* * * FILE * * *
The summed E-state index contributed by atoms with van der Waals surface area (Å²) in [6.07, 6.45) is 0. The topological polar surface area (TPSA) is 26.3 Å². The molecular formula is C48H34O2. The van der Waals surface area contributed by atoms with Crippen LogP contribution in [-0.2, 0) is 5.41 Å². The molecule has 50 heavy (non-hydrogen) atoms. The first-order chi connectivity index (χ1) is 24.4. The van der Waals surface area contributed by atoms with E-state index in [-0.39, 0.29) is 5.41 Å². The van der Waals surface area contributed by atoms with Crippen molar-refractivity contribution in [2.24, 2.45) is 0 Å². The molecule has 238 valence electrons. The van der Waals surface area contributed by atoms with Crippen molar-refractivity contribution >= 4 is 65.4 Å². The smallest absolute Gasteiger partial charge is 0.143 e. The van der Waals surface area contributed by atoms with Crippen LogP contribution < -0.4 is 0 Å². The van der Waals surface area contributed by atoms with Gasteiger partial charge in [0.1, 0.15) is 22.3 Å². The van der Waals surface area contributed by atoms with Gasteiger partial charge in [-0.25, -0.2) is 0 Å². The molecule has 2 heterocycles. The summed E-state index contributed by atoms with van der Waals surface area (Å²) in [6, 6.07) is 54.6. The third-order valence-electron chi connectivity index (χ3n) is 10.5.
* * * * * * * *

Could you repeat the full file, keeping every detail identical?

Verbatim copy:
The summed E-state index contributed by atoms with van der Waals surface area (Å²) in [6.07, 6.45) is 0. The topological polar surface area (TPSA) is 26.3 Å². The molecular formula is C48H34O2. The van der Waals surface area contributed by atoms with Crippen LogP contribution in [-0.2, 0) is 5.41 Å². The molecule has 50 heavy (non-hydrogen) atoms. The first-order chi connectivity index (χ1) is 24.4. The van der Waals surface area contributed by atoms with E-state index in [-0.39, 0.29) is 5.41 Å². The van der Waals surface area contributed by atoms with Crippen molar-refractivity contribution in [2.24, 2.45) is 0 Å². The molecule has 238 valence electrons. The van der Waals surface area contributed by atoms with Crippen molar-refractivity contribution >= 4 is 65.4 Å². The smallest absolute Gasteiger partial charge is 0.143 e. The van der Waals surface area contributed by atoms with Crippen LogP contribution < -0.4 is 0 Å². The van der Waals surface area contributed by atoms with Gasteiger partial charge in [0.1, 0.15) is 22.3 Å². The van der Waals surface area contributed by atoms with Gasteiger partial charge in [-0.25, -0.2) is 0 Å². The molecule has 2 heterocycles. The summed E-state index contributed by atoms with van der Waals surface area (Å²) in [6, 6.07) is 54.6. The third-order valence-electron chi connectivity index (χ3n) is 10.5.